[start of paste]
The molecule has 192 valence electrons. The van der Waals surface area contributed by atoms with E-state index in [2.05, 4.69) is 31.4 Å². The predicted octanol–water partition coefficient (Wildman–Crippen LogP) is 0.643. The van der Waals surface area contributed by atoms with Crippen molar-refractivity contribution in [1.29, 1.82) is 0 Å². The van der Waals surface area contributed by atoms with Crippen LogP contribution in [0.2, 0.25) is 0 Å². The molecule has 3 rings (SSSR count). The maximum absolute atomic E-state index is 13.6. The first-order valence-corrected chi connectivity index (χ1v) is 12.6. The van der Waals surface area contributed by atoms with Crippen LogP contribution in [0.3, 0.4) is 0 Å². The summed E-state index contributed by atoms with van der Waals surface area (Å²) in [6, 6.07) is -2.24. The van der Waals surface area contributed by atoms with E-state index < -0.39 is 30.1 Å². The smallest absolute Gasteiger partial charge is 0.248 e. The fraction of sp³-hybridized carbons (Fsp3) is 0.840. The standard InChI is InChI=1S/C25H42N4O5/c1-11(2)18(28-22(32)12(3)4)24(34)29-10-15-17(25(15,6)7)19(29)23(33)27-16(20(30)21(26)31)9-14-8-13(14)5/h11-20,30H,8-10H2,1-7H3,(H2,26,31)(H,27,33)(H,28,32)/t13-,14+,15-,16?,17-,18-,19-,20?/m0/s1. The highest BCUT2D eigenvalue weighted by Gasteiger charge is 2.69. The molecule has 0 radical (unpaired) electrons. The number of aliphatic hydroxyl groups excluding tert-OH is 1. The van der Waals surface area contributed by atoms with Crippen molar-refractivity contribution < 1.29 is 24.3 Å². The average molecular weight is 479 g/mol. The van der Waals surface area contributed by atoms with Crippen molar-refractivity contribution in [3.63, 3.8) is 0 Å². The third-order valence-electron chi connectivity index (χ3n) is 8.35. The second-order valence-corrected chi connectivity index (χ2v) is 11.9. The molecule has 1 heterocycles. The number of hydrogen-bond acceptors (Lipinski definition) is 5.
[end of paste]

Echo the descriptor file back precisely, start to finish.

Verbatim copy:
The molecule has 192 valence electrons. The van der Waals surface area contributed by atoms with E-state index in [2.05, 4.69) is 31.4 Å². The predicted octanol–water partition coefficient (Wildman–Crippen LogP) is 0.643. The van der Waals surface area contributed by atoms with Crippen molar-refractivity contribution in [1.29, 1.82) is 0 Å². The van der Waals surface area contributed by atoms with Crippen LogP contribution in [0.2, 0.25) is 0 Å². The molecule has 3 rings (SSSR count). The maximum absolute atomic E-state index is 13.6. The first-order valence-corrected chi connectivity index (χ1v) is 12.6. The van der Waals surface area contributed by atoms with Crippen LogP contribution in [0.3, 0.4) is 0 Å². The summed E-state index contributed by atoms with van der Waals surface area (Å²) in [6, 6.07) is -2.24. The van der Waals surface area contributed by atoms with E-state index < -0.39 is 30.1 Å². The smallest absolute Gasteiger partial charge is 0.248 e. The fraction of sp³-hybridized carbons (Fsp3) is 0.840. The standard InChI is InChI=1S/C25H42N4O5/c1-11(2)18(28-22(32)12(3)4)24(34)29-10-15-17(25(15,6)7)19(29)23(33)27-16(20(30)21(26)31)9-14-8-13(14)5/h11-20,30H,8-10H2,1-7H3,(H2,26,31)(H,27,33)(H,28,32)/t13-,14+,15-,16?,17-,18-,19-,20?/m0/s1. The highest BCUT2D eigenvalue weighted by Gasteiger charge is 2.69. The molecule has 0 radical (unpaired) electrons. The number of aliphatic hydroxyl groups excluding tert-OH is 1. The van der Waals surface area contributed by atoms with Crippen molar-refractivity contribution < 1.29 is 24.3 Å². The average molecular weight is 479 g/mol. The van der Waals surface area contributed by atoms with Crippen molar-refractivity contribution in [3.63, 3.8) is 0 Å². The third-order valence-electron chi connectivity index (χ3n) is 8.35. The second-order valence-corrected chi connectivity index (χ2v) is 11.9. The molecule has 1 heterocycles. The number of hydrogen-bond acceptors (Lipinski definition) is 5.